Local

As the Bell Rings

BY Taylor Hatheway

Have you ever wondered why your friends at other schools get out of school earlier than you? Or why our school day is the length it is?

Jenks currently has 180 days in the instructional calendar, which meets the state of Oklahoma’s minimum for the number of days a school must be in session. However, Jenks actually builds its instructional calendar to meet an alternative minimum set forth by the state: attending school for 1,080 hours. Jenks chooses to use hours to measure the school because it allows for more flexibility in scheduling the school year.

The School Board lays out parameters on what they expect to see in a school calendar, and there are also state requirements for schools. Using this information, the Calendar Committee and Dr. Muller propose calendars which are then sent to the School Board for final approval, who has the final say on whether or not the calendar is accepted.

There are three different meetings involving Dr. Lisa Muller, the Calendar Committee, and the School Board. Dr. Muller, the Associate Superintendent for Educational Services in Jenks Public Schools. The Calendar Committee consists of one administrator, teacher, and parent from each school site, so, with 10 different sites, that involves 30 different people. The School Board is made up of five elected members, each representing a portion of the Jenks school district. These five people are in charge of making sure that, as the school calendar is created, all of the laws and regulations are being followed.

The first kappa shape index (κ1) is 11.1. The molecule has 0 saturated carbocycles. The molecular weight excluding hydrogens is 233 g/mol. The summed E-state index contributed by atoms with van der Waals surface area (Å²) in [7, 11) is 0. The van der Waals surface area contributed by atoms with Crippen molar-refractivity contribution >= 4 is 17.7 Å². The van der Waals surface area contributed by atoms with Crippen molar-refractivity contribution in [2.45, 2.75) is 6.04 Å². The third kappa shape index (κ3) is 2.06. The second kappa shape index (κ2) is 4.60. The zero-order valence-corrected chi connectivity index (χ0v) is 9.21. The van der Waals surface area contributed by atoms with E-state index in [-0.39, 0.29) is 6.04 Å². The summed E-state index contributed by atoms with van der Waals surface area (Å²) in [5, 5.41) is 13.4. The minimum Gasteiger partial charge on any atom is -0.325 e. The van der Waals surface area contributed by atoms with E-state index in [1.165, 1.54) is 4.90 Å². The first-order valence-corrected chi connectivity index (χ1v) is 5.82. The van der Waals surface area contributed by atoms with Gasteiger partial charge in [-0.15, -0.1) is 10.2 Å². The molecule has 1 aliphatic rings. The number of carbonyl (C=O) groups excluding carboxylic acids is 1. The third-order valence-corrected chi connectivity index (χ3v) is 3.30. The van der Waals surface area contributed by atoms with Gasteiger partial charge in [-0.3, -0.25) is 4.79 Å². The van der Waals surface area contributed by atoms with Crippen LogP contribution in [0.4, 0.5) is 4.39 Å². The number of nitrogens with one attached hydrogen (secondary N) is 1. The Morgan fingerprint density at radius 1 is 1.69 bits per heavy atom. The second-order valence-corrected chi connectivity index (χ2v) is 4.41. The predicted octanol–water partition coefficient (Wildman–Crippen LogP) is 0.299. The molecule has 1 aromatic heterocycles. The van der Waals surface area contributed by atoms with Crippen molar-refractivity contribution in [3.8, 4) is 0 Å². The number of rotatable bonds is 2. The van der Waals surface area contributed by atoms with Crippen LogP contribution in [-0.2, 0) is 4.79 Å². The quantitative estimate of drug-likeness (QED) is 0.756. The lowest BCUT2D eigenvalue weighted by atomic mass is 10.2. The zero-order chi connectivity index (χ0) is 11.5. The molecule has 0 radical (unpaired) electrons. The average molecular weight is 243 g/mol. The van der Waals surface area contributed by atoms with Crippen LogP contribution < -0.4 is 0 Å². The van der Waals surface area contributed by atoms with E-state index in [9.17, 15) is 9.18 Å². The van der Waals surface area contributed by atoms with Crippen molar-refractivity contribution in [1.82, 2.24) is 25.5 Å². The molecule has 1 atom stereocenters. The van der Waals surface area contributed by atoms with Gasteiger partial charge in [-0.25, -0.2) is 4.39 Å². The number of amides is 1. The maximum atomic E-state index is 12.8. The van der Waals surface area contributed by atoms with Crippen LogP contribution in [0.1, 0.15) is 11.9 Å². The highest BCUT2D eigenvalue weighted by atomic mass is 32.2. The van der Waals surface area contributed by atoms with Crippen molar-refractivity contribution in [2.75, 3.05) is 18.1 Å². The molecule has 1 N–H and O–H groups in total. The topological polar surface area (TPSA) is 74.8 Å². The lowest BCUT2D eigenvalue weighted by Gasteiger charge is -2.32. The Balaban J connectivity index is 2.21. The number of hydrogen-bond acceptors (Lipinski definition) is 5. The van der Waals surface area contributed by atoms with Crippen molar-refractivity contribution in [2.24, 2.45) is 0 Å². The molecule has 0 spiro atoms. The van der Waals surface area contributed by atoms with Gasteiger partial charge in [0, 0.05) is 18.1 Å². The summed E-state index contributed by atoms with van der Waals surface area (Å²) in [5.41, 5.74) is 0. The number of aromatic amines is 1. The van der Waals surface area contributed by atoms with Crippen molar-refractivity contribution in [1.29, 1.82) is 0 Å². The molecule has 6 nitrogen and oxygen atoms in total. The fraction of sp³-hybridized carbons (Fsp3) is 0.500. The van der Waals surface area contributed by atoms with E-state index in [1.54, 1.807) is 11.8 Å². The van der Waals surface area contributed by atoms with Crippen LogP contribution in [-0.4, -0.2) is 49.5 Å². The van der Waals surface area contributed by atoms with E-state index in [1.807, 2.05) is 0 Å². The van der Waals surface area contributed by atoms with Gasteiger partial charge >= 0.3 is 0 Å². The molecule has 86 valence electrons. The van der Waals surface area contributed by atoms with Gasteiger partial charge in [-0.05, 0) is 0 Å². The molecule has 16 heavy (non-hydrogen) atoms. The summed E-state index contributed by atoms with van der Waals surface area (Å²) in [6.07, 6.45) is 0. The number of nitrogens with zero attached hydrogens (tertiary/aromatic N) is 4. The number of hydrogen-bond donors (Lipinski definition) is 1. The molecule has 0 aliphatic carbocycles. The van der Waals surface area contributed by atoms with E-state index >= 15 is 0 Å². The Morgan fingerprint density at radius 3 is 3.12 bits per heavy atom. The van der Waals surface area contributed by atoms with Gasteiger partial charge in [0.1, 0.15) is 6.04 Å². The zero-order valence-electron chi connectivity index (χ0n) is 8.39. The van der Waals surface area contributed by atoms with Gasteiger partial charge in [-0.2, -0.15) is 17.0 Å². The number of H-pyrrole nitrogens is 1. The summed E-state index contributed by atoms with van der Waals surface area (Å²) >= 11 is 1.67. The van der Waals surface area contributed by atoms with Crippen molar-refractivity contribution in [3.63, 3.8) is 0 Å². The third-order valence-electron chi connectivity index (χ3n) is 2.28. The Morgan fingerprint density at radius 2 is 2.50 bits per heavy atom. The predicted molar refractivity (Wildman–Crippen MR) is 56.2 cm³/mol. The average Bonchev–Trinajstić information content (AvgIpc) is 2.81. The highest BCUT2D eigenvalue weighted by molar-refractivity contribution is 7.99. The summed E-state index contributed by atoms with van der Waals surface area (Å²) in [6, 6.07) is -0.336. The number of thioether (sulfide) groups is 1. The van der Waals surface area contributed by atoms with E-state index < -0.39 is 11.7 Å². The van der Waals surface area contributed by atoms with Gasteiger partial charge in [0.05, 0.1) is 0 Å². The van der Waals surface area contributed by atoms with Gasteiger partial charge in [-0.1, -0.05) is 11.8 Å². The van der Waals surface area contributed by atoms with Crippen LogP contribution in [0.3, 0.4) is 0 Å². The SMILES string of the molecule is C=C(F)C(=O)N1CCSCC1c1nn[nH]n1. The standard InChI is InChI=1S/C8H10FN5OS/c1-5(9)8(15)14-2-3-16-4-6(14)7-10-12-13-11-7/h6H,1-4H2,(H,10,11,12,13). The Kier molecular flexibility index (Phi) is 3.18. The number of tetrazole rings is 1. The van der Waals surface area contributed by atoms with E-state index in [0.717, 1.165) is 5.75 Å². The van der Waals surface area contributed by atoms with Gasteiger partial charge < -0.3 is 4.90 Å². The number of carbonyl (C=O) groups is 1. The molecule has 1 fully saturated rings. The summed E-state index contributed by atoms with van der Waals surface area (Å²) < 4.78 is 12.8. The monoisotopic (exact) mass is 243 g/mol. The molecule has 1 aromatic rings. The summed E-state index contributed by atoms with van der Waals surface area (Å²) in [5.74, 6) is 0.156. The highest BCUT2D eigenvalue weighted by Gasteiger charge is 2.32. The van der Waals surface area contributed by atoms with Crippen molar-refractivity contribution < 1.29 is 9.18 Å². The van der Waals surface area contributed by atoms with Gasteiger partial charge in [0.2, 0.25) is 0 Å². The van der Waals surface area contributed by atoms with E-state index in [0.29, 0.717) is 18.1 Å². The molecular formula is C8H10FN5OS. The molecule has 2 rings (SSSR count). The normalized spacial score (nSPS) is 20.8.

Jenks has the freedom, like all districts in Oklahoma, to choose when the school year starts and ends as long as they reach the minimum requirements for the amount of time in school. When Dr. Muller, the Calendar Committee, and the School Board create the calendar, they lay it out with the intention of reaching both the 1,080-hour minimum and 180-day minimum. However, each district does have to indicate which standard, hours or days, they are going to use to measure their school year. Jenks chooses to use hours and this decision came in handy with the teacher walkout last year. Jenks was able to make each school day longer so that students didn’t have to make up all ten days of school missed.

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Senior Blake Isham checks out the school website where the school calendar can be found.

The state of Oklahoma also requires that school days consist of at least six hours of school activities. School activities include passing periods but not lunch. This means that the Jenks’ school day, clocking in at 6 hours and 5 minutes, reaches that requirement. However, Jenks does have one of the shorter school days compared to other schools around this area. This is why other districts may start their school year at the same time as us but get out earlier at the end of the year. They have longer school days, allowing them to meet the minimum requirement of 1,080 hours quicker.

While the state requires schools to be in session for 180 days, students at Jenks aren’t actually in classes for 180 days. The five professional days and two parent conference days listed on the calendar are included in that total number of days. This means that students are actually only going to school for 173 days.

Dr. Muller doesn’t see the state requirements changing anytime soon unless “there’s an agreement for increasing education funding”. As for the length of the school day at Jenks, it could change over time as the state laws and local decision-making changes.

Link to PDF of school calendar: https://www.jenksps.org/pages/uploaded_files/2018-19%20Calendar.pdf

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